PET scan

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PET scan

(pĕt) or

positron emission tomography

(pŏz`ĭtrŏn' ĭmĭsh`ən təmŏg`rəfē), a medical imaging technique that monitors metabolic, or biochemical, activity in the brain and other organs by tracking the movement and concentration of a radioactive tracer injected into the bloodstream. The technique uses special computerized imaging equipment and rings of detectors surrounding the patient to record gamma radiationgamma radiation,
high-energy photons emitted as one of the three types of radiation resulting from natural radioactivity. It is the most energetic form of electromagnetic radiation, with a very short wavelength (high frequency).
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 produced when positrons (positively charged particles) emitted by the tracer collide with electrons.

PET scans are especially valuable in imaging the brain. They are used in medicine to diagnose brain tumors and strokes, and to locate the origins of epileptic activity; in psychiatry to examine brain function in schizophreniaschizophrenia
, group of severe mental disorders characterized by reality distortions resulting in unusual thought patterns and behaviors. Because there is often little or no logical relationship between the thoughts and feelings of a person with schizophrenia, the disorder has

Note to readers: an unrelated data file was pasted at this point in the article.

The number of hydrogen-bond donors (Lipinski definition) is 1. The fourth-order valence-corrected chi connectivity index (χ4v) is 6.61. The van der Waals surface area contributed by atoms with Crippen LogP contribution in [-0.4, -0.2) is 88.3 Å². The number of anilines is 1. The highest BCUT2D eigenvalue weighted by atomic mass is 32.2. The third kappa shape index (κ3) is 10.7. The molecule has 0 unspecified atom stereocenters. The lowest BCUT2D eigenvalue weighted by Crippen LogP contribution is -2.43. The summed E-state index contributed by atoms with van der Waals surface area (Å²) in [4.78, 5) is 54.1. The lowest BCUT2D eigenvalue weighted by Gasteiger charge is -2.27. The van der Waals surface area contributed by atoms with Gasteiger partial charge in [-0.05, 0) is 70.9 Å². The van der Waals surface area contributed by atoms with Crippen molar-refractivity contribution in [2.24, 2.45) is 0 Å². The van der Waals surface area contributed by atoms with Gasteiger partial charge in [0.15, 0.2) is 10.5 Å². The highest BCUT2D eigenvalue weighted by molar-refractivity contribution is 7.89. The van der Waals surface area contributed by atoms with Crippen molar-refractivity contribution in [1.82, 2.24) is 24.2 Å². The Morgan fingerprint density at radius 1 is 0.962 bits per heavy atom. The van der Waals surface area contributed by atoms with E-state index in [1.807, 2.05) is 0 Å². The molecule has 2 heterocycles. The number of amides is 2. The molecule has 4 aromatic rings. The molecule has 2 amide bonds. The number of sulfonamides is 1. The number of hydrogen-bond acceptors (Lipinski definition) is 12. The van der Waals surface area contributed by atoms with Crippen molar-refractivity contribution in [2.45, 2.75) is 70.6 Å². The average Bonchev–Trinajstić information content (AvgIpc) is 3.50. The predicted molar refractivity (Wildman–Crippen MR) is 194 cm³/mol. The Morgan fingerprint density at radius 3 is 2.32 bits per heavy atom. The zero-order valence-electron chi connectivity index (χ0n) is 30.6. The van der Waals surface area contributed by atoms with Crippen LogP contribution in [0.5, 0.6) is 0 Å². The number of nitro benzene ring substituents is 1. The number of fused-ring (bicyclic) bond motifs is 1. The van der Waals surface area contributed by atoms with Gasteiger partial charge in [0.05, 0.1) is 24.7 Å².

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, bipolar disorderbipolar disorder,
formerly manic-depressive disorder
or manic-depression,
severe mental disorder involving manic episodes that are usually accompanied by episodes of depression.
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, and other mental illnesses; and in neuropsychology to study such brain functions and capabilities as speech, reading, memory, and dreaming.

References in periodicals archive ?
Use of fluorodeoxyglucose positron emission tomography scans in patients with advanced germ cell tumour following chemotherapy: single-centre experience with long-term follow up.
The positron emission tomography scans tracked a radioactive form of the body fuel glucose to pinpoint which areas of the brain were most or least metabolically active.
Doctors and researchers use this isotope in positron emission tomography scans for cancer diagnosis and other purposes.
New studies using positron emission tomography scans (PET scans) and magnetic resonance imaging (MRI) found that the brains of people with ADHD and a related condition called hyperkinetic disorder (HKD) tend to have smaller than normal frontal lobes, basal ganglia, and other deep brain structures.
Researchers conducted positron emission tomography scans of the hearts of 29 Parkinson's patients to determine whether they also had a shortage of norepinephrine there.
The researchers used positron emission tomography scans to measure blood-flow changes in volunteers' brains while they read words.

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